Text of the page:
by Daniel Putnam | December 21, 2011 12:16 pm
Wall Street’s so-called fear gauge, the CBOE Volatility Index (CBOE:VIX), has experienced a stunning decline so far this month, but investors need to be extremely careful about what they read into this. December VIX performance is notoriously unreliable and prone to reversal, and at this point it may actually be a contrary indicator for the broader market.
The VIX declined into the low 20s on Wednesday morning, compared with its level of 30.91 on Dec. 8 — just nine sessions ago — and a recent peak above 35 on Nov. 21. Notably, this move hasn’t been accompanied by a major upturn in the market. The S&P 500 is virtually unchanged from its Dec. 8 low through early on Dec. 21, and it’s up only 4.5% since Nov. 21. With so little movement in the market, why the big move in the VIX?
The answer is seasonality. The VIX has a strong downward bias in December, due to the high number of holidays and slow trading days in the 30-day forward window it captures. According to the blog vixandmore.blogspot.com, the VIX has hit its calendar-year low in the week before Christmas in five of the past eight years. During this time, the VIX has its low on Dec. 24 once, Dec. 23 twice and Dec. 18 once. It’s a remarkable, high-probability trend that doesn’t get nearly as much attention as it should.
Three other key points to consider amid the flood of reporting we’re likely to see about the collapsing VIX in the days ahead:
Europe’s Still on the Ropes: The main reason for the elevated VIX that has been in place during 2011’s second half is, obviously, the concerns about a worst-case scenario unfolding in Europe. And during the past week, no fundamental changes in the Continent would warrant such a decline in the VIX. If anything, the situation has gotten worse with the talk of potential downgrades to France and the U.K. This is confirmed by the iShares MSCI Europe Financials Sector Index ETF (NASDAQ:EUFN), which has nearly round-tripped from its October rally and is within striking distance of new lows. Typically, this kind of disconnect between VIX performance and the underlying fundamental trends concludes with an upward reversal in the VIX.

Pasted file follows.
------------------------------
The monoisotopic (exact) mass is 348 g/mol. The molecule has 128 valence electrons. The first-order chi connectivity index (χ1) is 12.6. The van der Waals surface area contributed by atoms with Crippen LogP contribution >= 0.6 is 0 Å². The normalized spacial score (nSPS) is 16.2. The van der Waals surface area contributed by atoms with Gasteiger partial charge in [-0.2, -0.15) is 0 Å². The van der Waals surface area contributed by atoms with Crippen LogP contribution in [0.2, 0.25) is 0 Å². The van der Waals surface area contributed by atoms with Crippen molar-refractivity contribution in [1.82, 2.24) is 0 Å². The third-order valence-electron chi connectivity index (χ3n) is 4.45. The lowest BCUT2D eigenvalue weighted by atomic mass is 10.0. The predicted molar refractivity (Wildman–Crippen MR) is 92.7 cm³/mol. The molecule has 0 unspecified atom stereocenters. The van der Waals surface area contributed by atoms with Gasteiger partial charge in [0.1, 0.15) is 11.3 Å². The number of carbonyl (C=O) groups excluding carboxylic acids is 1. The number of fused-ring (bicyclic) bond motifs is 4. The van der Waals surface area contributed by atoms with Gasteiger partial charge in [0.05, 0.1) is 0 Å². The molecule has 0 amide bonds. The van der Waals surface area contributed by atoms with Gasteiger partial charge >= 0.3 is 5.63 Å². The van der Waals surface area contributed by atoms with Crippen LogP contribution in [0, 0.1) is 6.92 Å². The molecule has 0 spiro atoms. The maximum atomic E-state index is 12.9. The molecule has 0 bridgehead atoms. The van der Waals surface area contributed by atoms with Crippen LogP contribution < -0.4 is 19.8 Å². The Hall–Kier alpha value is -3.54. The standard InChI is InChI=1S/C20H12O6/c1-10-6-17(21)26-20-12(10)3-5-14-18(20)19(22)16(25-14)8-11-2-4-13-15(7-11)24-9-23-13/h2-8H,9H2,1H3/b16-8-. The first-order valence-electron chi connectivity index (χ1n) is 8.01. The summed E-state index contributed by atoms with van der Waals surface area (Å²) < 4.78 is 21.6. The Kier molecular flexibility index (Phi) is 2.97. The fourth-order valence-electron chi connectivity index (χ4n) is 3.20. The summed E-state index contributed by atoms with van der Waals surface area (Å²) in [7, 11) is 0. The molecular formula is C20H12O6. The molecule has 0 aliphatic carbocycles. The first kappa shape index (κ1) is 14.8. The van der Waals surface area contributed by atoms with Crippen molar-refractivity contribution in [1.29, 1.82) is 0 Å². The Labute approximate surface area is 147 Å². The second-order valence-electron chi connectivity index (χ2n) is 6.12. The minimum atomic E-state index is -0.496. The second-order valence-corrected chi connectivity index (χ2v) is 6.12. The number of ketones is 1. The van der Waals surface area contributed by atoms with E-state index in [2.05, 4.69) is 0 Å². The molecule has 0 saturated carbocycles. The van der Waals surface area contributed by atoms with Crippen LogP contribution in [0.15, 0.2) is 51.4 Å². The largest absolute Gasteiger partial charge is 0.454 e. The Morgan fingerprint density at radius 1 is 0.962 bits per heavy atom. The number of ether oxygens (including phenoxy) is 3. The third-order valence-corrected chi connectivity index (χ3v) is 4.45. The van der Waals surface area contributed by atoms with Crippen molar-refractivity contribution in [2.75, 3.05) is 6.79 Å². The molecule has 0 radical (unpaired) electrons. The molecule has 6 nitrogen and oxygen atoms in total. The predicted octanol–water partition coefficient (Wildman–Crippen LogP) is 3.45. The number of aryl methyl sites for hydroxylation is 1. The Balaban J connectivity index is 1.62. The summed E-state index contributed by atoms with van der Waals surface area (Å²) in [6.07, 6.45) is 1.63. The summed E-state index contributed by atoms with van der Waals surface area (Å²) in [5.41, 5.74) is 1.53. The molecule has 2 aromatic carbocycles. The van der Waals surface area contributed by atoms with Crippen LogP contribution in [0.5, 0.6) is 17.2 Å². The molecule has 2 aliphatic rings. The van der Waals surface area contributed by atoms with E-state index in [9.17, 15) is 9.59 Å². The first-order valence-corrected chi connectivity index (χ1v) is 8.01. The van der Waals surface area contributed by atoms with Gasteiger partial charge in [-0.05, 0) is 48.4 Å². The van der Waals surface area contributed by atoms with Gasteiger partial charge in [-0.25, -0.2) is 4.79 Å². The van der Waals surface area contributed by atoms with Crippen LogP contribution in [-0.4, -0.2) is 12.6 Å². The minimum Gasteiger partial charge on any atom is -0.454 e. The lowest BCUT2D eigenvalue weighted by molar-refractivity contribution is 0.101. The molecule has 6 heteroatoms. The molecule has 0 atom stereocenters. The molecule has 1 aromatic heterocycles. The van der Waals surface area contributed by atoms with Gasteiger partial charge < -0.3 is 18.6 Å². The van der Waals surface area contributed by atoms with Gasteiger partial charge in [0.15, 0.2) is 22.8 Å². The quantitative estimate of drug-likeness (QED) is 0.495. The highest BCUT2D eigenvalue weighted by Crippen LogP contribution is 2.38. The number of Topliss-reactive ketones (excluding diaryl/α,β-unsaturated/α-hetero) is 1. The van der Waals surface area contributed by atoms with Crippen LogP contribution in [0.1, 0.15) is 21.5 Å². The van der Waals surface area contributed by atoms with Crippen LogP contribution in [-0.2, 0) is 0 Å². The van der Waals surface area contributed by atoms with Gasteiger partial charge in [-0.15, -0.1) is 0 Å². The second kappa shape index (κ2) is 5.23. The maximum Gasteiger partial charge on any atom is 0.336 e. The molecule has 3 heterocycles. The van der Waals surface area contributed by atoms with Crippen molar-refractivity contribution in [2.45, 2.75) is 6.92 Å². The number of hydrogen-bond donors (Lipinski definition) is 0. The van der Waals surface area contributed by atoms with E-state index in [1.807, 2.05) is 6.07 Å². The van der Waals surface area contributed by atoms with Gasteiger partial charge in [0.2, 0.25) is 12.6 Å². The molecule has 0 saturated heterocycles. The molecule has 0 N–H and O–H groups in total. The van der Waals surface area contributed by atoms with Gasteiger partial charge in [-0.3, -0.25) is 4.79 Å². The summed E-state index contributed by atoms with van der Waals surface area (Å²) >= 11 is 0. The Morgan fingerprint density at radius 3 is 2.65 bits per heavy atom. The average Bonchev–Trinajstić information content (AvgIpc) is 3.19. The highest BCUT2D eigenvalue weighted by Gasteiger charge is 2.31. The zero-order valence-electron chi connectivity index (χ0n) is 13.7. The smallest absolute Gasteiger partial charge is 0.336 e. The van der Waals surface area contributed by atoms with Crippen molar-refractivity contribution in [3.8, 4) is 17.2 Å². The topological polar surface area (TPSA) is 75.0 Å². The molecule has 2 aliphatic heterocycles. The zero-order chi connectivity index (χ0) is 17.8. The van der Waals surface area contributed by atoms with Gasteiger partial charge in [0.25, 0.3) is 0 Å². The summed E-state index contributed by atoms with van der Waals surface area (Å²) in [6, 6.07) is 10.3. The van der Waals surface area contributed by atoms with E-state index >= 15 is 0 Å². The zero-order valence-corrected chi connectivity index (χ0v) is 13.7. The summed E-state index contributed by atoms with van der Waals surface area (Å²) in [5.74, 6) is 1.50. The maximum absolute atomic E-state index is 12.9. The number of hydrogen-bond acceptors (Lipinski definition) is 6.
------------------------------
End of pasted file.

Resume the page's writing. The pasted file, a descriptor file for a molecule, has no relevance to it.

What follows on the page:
December VIX Drops Usually Prove Short-Lived: During the past 10 years, the VIX has closed on Jan. 31 above its low of the previous six weeks in every year. The exact timing of the low point can vary: While it frequently occurs around Christmas, in several years the index didn’t put in its low until the first or second week of January. The takeaway is that while picking the low can be difficult — and when isn’t it? — the trend for the VIX in January is clearly upward.
Falling VIX Caps Market’s Upside: The VIX’s current decline should be seen as a caution flag for the broader equity market. As long as it’s at this level, stocks could have a difficult time making significant headway. The basis for this assertion is that upside becomes more limited the lower the VIX goes, and it’s difficult to see the index falling into the teens with Europe’s problems representing an ongoing threat.
A Trade in the Volatility ETFs?
Typically, the VIX-related exchange-traded notes (ETNs) are extremely difficult to trade. If you’re off the mark by a couple of days, the resulting drawdown can be challenging to overcome even if your thesis ultimately plays out. The result is that the potential to be right on your call and still lose money always has an uncomfortably high probability with these ETNs. That said, the strength of the seasonal trend indicates that this could be one time that the VIX ETNs may actually be a smart trade. Consider buying the Barclays Bank PLC iPath S&P 500 VIX Short-Term Futures ETN (NYSE:VXX) or — for the extremely risk-tolerant — VelocityShares Daily 2x VIX Short Term ETN (NYSE:TVIX). These just may be the ticket to starting off the 2012 trading year on the right foot.
As of this writing, Daniel Putnam is long TVIX.
Source URL: http://investorplace.com/2011/12/beware-of-the-falling-vix-in-december/
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